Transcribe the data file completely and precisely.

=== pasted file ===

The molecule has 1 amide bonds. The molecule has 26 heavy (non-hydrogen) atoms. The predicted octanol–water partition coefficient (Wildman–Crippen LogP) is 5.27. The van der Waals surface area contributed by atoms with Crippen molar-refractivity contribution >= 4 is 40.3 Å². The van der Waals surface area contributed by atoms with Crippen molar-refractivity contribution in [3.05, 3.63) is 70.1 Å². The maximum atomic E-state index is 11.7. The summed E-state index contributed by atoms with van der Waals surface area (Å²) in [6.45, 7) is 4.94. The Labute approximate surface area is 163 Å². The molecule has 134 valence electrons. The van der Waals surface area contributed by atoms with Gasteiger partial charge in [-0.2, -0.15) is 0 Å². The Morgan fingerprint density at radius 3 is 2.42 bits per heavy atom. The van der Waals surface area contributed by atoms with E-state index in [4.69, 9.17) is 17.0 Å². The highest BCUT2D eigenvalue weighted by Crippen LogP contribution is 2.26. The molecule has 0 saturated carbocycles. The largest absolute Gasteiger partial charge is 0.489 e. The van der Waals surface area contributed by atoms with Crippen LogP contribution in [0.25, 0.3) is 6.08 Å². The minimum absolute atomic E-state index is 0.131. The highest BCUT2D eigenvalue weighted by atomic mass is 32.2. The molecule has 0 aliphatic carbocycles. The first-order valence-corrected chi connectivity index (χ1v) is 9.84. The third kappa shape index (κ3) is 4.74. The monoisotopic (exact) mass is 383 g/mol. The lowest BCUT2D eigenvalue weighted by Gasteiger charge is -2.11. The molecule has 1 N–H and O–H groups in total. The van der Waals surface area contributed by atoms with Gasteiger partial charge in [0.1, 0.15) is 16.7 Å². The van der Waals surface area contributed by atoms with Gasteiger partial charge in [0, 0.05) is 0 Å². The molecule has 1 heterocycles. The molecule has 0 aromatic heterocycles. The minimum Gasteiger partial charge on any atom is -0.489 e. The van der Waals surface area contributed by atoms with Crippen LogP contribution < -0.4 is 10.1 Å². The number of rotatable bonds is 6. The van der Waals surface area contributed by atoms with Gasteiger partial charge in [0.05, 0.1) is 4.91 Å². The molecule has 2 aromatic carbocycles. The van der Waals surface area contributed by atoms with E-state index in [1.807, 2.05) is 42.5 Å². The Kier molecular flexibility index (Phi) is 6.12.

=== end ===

The molecule has 1 amide bonds. The molecule has 26 heavy (non-hydrogen) atoms. The predicted octanol–water partition coefficient (Wildman–Crippen LogP) is 5.27. The van der Waals surface area contributed by atoms with Crippen molar-refractivity contribution >= 4 is 40.3 Å². The van der Waals surface area contributed by atoms with Crippen molar-refractivity contribution in [3.05, 3.63) is 70.1 Å². The maximum atomic E-state index is 11.7. The summed E-state index contributed by atoms with van der Waals surface area (Å²) in [6.45, 7) is 4.94. The Labute approximate surface area is 163 Å². The molecule has 134 valence electrons. The van der Waals surface area contributed by atoms with Gasteiger partial charge in [-0.2, -0.15) is 0 Å². The Morgan fingerprint density at radius 3 is 2.42 bits per heavy atom. The van der Waals surface area contributed by atoms with E-state index in [4.69, 9.17) is 17.0 Å². The highest BCUT2D eigenvalue weighted by Crippen LogP contribution is 2.26. The molecule has 0 saturated carbocycles. The largest absolute Gasteiger partial charge is 0.489 e. The van der Waals surface area contributed by atoms with Crippen LogP contribution in [0.25, 0.3) is 6.08 Å². The minimum absolute atomic E-state index is 0.131. The highest BCUT2D eigenvalue weighted by atomic mass is 32.2. The molecule has 0 aliphatic carbocycles. The first-order valence-corrected chi connectivity index (χ1v) is 9.84. The third kappa shape index (κ3) is 4.74. The monoisotopic (exact) mass is 383 g/mol. The lowest BCUT2D eigenvalue weighted by Gasteiger charge is -2.11. The molecule has 1 N–H and O–H groups in total. The van der Waals surface area contributed by atoms with Gasteiger partial charge in [0.1, 0.15) is 16.7 Å². The van der Waals surface area contributed by atoms with Gasteiger partial charge in [0, 0.05) is 0 Å². The molecule has 1 heterocycles. The molecule has 0 aromatic heterocycles. The minimum Gasteiger partial charge on any atom is -0.489 e. The van der Waals surface area contributed by atoms with Crippen LogP contribution < -0.4 is 10.1 Å². The number of rotatable bonds is 6. The van der Waals surface area contributed by atoms with Gasteiger partial charge in [0.05, 0.1) is 4.91 Å². The molecule has 2 aromatic carbocycles. The van der Waals surface area contributed by atoms with E-state index in [1.807, 2.05) is 42.5 Å². The Kier molecular flexibility index (Phi) is 6.12.